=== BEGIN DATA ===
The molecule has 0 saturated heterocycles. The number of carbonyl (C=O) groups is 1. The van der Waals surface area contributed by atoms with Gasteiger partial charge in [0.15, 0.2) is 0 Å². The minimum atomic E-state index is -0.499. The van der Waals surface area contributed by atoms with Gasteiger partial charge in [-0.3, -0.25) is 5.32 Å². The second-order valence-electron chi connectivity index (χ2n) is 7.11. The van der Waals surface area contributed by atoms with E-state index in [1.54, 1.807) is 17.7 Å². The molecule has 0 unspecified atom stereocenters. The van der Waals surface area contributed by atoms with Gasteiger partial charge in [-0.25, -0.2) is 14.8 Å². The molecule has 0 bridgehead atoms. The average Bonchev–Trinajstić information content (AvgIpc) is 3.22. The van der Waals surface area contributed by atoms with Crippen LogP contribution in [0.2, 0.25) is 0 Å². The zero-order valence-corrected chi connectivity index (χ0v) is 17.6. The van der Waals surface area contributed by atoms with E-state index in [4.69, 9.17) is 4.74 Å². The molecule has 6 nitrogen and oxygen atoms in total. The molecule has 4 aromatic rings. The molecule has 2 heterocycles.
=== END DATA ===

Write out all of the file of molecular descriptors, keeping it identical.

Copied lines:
The molecule has 0 saturated heterocycles. The number of carbonyl (C=O) groups is 1. The van der Waals surface area contributed by atoms with Gasteiger partial charge in [0.15, 0.2) is 0 Å². The minimum atomic E-state index is -0.499. The van der Waals surface area contributed by atoms with Gasteiger partial charge in [-0.3, -0.25) is 5.32 Å². The second-order valence-electron chi connectivity index (χ2n) is 7.11. The van der Waals surface area contributed by atoms with E-state index in [1.54, 1.807) is 17.7 Å². The molecule has 0 unspecified atom stereocenters. The van der Waals surface area contributed by atoms with Gasteiger partial charge in [-0.25, -0.2) is 14.8 Å². The molecule has 0 bridgehead atoms. The average Bonchev–Trinajstić information content (AvgIpc) is 3.22. The van der Waals surface area contributed by atoms with Crippen LogP contribution in [0.2, 0.25) is 0 Å². The zero-order valence-corrected chi connectivity index (χ0v) is 17.6. The van der Waals surface area contributed by atoms with E-state index in [4.69, 9.17) is 4.74 Å². The molecule has 6 nitrogen and oxygen atoms in total. The molecule has 4 aromatic rings. The molecule has 2 heterocycles.